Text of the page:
I got bored yesterday and decided to try out some writing. As I haven’t really done anything creative for a long while, it might be a rough. At this point I’m more used to writing essays than anything else, so bear with me:
The air was thick with dust and feathers, it was warm inside, too. The red light coming from the folded fabric giving a sense of being inside a body, and the sweaty smell of the place not helping to underplay the illusion. A skinny, dark haired serving girl sat in the corner, beating herbs into a mortar.
“A three hundred man cavern, heavily armoured.” O’Neil said, his head hang low into his chest in the hope of making himself appear smaller.
“Where?” Came the low grumble of a reply, Capitan Tondoro leaning back into the fluffed purple cushions resting under his frame; his heavy weight giving out a puff of goose feathers.
“About thirty miles from here. Coming along the Old Path.” O’Neil gripped his hat tightly in his palm as he awaited the reply, trying not to show his fear to his commander.
Capitan Tondoro nodded, rubbing his massive chin with his massive hands. He grunted as in a bear, clear sis mind was made.
As Tondoro reached down to his little ivory box a single bead of sweet ran along O’Neil’s burning head, like a droplet of cooling water across a burning kettle. O’Neil was taken aback as the small medallion was thrown his way, a trinket of Tondoro’s thanks. Obviously the information hadn’t been given to the Capitan too late, or wasn’t too unpleasant.
O’Neil nodded his thanks quietly and without turning his back stumbled out of the tent as soon as possible, breathing a sigh of relief as he exited its shaded, crimson insides. O’Neil peered down into his hands, rubbing his thumb along the shiny rim of silver, the heart of the small shape being ivory carved into the face of a snarling devil of some far-off land. Sticking it into his pocket with one hand, he swiped his rounded feather cap back onto his head with the other.
“Hey Cav!” Said a voice from the door of a less protruding tent, O’Neil’s name being called. He turned to see it was Mark Arbe, a follow footman. Nodding, he trample across the muddy ground, leaning against a wooden pole used to tie horses in place. “So, bad news, Cav?” Asked the fellow soldier, slightly anxious but optimistic.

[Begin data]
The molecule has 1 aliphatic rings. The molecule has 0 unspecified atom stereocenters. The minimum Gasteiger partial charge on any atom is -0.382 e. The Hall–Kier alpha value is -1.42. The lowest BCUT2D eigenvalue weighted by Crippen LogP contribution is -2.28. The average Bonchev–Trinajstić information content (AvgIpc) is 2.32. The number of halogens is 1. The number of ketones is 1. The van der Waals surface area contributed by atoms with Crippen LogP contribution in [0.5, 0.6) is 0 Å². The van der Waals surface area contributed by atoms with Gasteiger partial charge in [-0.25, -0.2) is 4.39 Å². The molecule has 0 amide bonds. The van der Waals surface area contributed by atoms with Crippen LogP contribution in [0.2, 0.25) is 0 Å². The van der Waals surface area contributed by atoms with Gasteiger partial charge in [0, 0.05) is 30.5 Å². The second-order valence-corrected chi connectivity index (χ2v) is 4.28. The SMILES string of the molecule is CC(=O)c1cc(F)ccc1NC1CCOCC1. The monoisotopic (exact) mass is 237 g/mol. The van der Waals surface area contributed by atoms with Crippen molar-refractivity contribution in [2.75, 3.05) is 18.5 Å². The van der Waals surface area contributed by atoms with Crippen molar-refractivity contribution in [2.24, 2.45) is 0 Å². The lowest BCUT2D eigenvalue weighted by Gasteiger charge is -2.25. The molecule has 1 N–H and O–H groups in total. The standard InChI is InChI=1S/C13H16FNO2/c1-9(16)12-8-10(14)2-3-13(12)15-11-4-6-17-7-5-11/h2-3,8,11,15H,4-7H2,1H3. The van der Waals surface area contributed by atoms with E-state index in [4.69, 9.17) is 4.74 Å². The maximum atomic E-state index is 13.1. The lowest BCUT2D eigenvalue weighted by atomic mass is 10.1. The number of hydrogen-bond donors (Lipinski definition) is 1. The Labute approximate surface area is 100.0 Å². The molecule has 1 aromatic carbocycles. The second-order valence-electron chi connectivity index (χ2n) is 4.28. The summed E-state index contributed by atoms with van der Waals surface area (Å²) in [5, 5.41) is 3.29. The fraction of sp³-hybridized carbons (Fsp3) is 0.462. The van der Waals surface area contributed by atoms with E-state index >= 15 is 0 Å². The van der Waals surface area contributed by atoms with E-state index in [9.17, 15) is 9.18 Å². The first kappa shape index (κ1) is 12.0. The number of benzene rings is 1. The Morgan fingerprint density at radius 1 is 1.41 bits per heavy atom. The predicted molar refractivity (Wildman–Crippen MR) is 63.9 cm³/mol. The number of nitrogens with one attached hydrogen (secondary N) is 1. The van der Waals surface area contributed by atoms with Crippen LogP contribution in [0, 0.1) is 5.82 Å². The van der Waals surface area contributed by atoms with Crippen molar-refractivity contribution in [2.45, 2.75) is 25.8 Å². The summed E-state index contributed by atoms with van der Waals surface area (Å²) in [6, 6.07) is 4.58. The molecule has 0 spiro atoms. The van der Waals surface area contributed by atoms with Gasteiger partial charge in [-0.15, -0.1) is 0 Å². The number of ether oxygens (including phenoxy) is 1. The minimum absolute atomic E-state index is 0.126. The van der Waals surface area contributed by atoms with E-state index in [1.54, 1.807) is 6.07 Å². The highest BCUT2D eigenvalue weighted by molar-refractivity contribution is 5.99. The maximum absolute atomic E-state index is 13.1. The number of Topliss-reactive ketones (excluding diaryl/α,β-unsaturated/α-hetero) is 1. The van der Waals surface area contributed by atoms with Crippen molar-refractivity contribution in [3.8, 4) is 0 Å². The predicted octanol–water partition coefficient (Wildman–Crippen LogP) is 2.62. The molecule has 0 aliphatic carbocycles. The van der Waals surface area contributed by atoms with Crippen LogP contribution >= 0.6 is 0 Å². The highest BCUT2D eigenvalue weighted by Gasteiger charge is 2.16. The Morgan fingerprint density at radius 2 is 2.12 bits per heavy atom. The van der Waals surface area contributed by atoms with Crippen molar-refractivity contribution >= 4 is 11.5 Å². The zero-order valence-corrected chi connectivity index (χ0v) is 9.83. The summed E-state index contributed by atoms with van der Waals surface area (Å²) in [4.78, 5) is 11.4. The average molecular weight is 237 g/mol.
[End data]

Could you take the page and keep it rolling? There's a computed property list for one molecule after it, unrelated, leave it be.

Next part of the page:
O’Neil nodded. “Hundred men, heavily armoured. About three days away. What can we do? We’ve too many people to move away from them, and too little to out right attack them.”
Arbe shrugged and smiled a little, a happy expression always close to his lips. “What if they aren’t looking for us? Are they coming our way?”
“The Old Road, of course,” O’Neil said, “We’re only a little off the path. They’ll spot us. I don’t see why you think they WON’T be coming for us, after what we did.”
Arbe shrugged. “You’re not dead, so old Tondoro’s got an idea of what to do. I have a feeling we’ll be lead up to hill Da’barken and hide in the castle. You can be sure we’ll either die there, or cut them down and reap the benefits.”
“Well, either way, Mark, you better shine up your chain mail and keep your weapons sharp, we won’t be running from this one.” O’Neil said before walking on.
It rained the rest of the day and all night. O’Neil spent the time sitting in his units tent, making sure his weapons were as honed to a point as possible. He would have preferred to go to the ring for some sparing practice, but instead felt in the heavy rain of Spring he’d spent more time getting dirty than anything else. His short blade, halberd and even dagger was worked to a pin-tip, sharp enough to pierce through plate with enough force. Satisfied with his progress, he took a few swings with his weapons to familiarise himself with their weight. It had been a while since he’d be a real fight. Packing his things into the wooden chest at the end of his bed, he lay in the padded fabric of his sheets, unable to sleep. For hours and hours the rain poured on, giving the shared tent a muffled atmosphere. Eventually his eyes shut and he awoke to the light of early morning, most of his unit was already up by now though a few remained rest. The rain had stopped.
O’Neil rubbed his tired from the eyes and reached into his chest, pulling the first things that came to hand. A set of long, loose hose and a leather vest. Good clothes for fighting, especially since he anticipated the ground to still be a filthy slug. Grabbing his hat and leaving his weapons on the rack he set off through the field of tents, down to the bottom of the field. The blacksmiths, mess hall and fighting ring were all close, allowing soldiers to do the most important things they need to, train and fight. O’Neil saluted a few Officers on the way, and greeted fellow men more informally. He decided to pass on an early meal and instead went straight to the smith to grab a few blunted blades.
He picked up one of the long swords and stepped onto the field, quickly greeted by another solider named Dillon, young and eager to fight. O’Neil held the blade so the blade pointed to the sky, keeping the wooden pommel in his left palm while his right hand stayed close to the guard. Dillon thrust forward but O’Neil pushed his own blade down, using the flat of his blade to keep Dillon’s sword locked in place. Seeing an opening, O’Neil pushing his blade forward, pressed the rounded edge into Dillon’s shoulder.
“Wounded. Limb lost at the least.” O’Neil said coldly, the soldiers instinct kicking him.
Dillon retreated a few steps with a huff, taking a neutral stance, ready for the next round. The fight continued further, O’Neil easily wining the majority of the rounds between theme until the younger solider had enough, walking off to the mess hall in an annoyed march.